Tag Archives: Tate’s Hell State Forest paddling

For paddlers: Tate’s Hell State Forest, camp guide

It is possible, if one is not adverse to going upriver, to do a half circle from the Ochlockonee River to Crooked River to Carrabelle River and end up on one of the campsites on the New River (or the reverse), camping along the way. This will take you through the deciduous lowlands, estuary/swamps and upper pineland areas of the second largest Florida state forest. Except at Womack Creek campground, there are no showers available. At Rock Landing Day Use Area on the Crooked River and Gully Branch Day Use Area vault toilets are available. However, consider this primitive camping all the way and bring your own water. You may be able to filter water at Womack Creek Campground and Gully Branch Campground where water is available, but not potable. We recommend you bring your own water for drinking and cooking.

The best time to be paddling and camping in Tate’s Hell is from mid-October through mid-May. After May some areas will have yellow flies, which, unlike mosquitoes and other flying insects, will follow you on the water and even enter your cockpit. Yellow flies are particularly bad in the summer at Gully Branch Recreation Area and Log Cabin Campground.

Here is a list of the paddling venues in Tate’s Hell State Forest and the campsites which may be accessible to paddlers. For specific camp site information, search by Campsite number of name on this site.

Ochlockonee River

  • Log cabin Campground *: Campsite #23 has the easiest access and is used by paddlers on the Ochlockonee as an overnight or a rest/lunch stop. Campsite 24 has access to the river, but better when the river is high or the tide is incoming. Campsite 25 and 26 have no easy access to the Ochlockonee, use campsite 23 access.
  • Womack Creek Campground/Day Use Area, CS #29-CS #40 *: There is gravel landing used by motorized boats and paddlers. There are tent and 3 RV/tent campsites here with 3 sites with electricity. Womack Creek Campground is the only campground in Tate’s Hell with showers. Campers from other sites, can use the showers by paying $2 day use fee. Water not potable, sulphurous.

Crooked River is affected by tides from Ochlockonee Bay to the east and the Gulf of Mexico via Carrabelle to the west. It goes under the CR 67 bridge and, at high water periods, may require portage across CR 67. There are a few short branches of this river which can be explored.

  • CS 28, Loop road, easy access
  • Rock Landing Campground/Day Use Area, campsite 41-43*:
  • Rock Landing has a concrete boat ramp, vault toilet, covered picnic tables. You will have to carry your boats to the landing. There is a grassy area on either side of the concrete ramp.
  • Crooked River #44, has a gravel landing used also by motorized boats. There is a grassy parking area for trailer parking. CS#45 is accessible to the Crooked River, but there is a drop when the water is low (or the tide is outgoing).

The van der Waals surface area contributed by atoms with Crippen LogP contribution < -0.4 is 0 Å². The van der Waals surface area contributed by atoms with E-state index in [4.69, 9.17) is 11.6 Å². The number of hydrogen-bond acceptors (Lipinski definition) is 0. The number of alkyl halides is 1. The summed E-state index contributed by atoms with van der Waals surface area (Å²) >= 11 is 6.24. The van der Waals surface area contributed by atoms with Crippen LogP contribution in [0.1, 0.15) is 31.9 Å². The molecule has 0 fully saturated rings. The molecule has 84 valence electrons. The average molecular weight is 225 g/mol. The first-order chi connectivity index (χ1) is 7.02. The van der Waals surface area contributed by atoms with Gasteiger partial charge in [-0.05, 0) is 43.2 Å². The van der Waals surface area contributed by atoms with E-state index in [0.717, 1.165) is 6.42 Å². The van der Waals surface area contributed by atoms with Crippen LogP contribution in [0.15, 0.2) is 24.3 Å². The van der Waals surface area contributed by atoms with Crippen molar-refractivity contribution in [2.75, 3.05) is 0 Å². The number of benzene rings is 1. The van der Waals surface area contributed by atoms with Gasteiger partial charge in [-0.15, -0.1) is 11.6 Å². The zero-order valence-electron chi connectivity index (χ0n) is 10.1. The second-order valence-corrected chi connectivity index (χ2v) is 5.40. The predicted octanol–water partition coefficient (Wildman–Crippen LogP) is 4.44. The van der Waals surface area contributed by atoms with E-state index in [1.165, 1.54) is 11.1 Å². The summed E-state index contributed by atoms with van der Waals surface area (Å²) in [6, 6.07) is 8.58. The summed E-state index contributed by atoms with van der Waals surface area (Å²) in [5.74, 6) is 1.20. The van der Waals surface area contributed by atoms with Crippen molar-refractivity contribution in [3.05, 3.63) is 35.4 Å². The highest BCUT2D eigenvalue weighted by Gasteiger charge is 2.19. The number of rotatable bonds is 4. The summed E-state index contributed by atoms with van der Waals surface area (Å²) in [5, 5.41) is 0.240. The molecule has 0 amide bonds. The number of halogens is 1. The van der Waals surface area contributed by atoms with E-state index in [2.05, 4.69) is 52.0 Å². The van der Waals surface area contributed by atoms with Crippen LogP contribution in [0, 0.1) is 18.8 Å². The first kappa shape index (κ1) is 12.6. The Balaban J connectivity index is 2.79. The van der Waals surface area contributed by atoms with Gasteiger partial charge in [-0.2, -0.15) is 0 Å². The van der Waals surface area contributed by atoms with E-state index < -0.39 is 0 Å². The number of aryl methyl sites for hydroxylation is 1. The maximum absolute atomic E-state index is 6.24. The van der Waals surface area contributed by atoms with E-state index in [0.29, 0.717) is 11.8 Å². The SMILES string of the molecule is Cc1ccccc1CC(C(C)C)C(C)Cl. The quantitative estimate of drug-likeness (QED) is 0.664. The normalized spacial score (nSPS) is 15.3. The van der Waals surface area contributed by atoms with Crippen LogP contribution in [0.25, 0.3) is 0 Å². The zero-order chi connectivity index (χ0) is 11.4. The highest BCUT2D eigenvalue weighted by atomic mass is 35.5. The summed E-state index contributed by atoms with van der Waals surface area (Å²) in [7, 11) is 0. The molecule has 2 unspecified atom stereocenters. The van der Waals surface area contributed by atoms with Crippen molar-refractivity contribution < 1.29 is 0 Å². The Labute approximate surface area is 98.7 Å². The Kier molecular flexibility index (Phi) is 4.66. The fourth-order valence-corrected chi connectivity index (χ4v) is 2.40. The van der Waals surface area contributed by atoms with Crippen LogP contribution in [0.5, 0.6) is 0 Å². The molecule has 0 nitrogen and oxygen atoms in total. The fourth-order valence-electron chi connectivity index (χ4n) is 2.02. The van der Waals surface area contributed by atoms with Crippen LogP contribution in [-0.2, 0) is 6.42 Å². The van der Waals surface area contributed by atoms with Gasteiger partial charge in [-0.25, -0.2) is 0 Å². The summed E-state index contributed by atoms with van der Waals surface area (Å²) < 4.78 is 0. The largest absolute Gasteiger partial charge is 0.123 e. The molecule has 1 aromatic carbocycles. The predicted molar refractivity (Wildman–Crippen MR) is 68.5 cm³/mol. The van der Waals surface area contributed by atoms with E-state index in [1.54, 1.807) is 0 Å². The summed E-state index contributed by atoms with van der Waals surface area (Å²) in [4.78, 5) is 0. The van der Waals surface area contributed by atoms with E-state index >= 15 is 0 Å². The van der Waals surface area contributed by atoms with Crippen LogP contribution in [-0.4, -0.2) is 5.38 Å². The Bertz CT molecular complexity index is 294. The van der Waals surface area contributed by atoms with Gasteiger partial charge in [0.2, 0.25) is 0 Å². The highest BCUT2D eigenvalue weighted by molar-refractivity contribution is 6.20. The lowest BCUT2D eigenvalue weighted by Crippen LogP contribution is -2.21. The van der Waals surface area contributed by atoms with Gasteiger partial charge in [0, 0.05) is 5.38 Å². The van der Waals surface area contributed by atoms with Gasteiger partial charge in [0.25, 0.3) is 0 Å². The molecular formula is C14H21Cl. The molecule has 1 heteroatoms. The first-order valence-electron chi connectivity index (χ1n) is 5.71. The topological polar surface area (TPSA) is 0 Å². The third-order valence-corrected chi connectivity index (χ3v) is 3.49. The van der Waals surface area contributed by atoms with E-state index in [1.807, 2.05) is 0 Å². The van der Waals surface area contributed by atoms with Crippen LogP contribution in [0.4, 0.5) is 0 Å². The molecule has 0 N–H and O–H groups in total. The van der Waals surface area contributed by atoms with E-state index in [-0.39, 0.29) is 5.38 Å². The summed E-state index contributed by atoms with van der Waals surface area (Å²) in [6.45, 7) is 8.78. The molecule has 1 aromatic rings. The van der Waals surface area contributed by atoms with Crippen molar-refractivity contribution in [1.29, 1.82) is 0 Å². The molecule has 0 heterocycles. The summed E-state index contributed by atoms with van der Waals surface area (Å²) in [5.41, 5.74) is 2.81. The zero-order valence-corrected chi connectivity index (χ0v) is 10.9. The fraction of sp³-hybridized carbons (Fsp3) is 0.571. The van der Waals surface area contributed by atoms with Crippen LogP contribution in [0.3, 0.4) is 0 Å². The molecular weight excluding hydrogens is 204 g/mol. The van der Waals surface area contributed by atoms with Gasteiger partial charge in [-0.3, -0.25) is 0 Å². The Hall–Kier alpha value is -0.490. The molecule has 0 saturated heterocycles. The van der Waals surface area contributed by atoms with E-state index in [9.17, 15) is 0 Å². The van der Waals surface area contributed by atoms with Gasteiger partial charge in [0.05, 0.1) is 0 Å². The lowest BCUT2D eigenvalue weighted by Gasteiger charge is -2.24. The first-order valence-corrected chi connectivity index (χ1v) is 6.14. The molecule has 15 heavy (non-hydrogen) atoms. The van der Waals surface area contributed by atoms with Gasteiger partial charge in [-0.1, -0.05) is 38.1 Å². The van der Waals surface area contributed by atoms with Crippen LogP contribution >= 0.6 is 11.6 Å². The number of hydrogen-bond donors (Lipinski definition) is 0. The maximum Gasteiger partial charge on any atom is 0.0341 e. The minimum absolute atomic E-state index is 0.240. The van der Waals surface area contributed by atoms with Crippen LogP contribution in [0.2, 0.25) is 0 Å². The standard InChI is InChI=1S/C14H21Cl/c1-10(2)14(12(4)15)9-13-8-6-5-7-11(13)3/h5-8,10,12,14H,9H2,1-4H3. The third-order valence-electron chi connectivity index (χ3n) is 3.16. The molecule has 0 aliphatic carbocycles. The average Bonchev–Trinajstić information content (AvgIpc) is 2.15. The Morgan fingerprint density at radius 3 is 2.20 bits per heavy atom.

• Sunday Rollaway, #46, good sandy landing.
  • Oxbow #47 a sloping, sandy hill, but there is sufficient flat sandy area near the water to be able to take-out horizontal to the land.
  • Warren Bluff #48, good sandy landing.

New River: the upper stretch from CS #1 to CS #17 can be a challenging paddle due to treefalls, strainers, smilax and may not be entirely navigable from April through the early winter. Where access is available on the New River campsites, care should be taken when the river is low, there are deep drops and one could loose one’s initial footing with the downriver current and get in over one’s leg stretch.

  • Sumatra, CS 1, generally easy unless the river is low, sharp drop into river
  • New River West, CS 3, accessible, but steep drop when water is low
  • Gully Branch tent only, CS 4, use Gully Branch Day Use area (will have to carry your boat there), concrete-sectioned landing used by motorized boats also. Vault toilet.
  • Dew Drop, CS 5, no easy access to river.
  • Parker Place CS 8, good access, watch sharp drop when water is low or tide is out.
  • Pope Place CS 9, good access
  • New River East, CS 13, yes with caution when water is low
  • New River East, CS 14, yes with caution when water is low
  • New River East, CS 15, yes with caution when water is low
  • New River East, CS 16, yes, use creek to access north of campsite and carry-up boats to camp level (incoming tide will fill up creek; if boat left in creek, should be tied loosely to accommodate rise in water level.)
  • New River East, CS 17, yes. one of the best camping sites for 8 tents if paddling the upper New River since the shuttle from FR 22 will take longer than most shuttles and you may not be able to get into the river till about 2.5 hours after meet-up.

Borrow Pits: CS 6 is on one borrow pit and close to another, CS 7 is on a different borrow pit, both ponds are small and suitable for children and beginners, easy access. There are fish in the borrow pits.

  • Borrow Pit CS 6, very large site, grassy, great for families because of the flat space available for children (and adults) to play games like bocce, croquet, football, soccer, petanque, etc. Road around the borrow pit enables short walks. Good visibility for easier surveillance of children. However, it is off West River Road and may have some traffic on that road.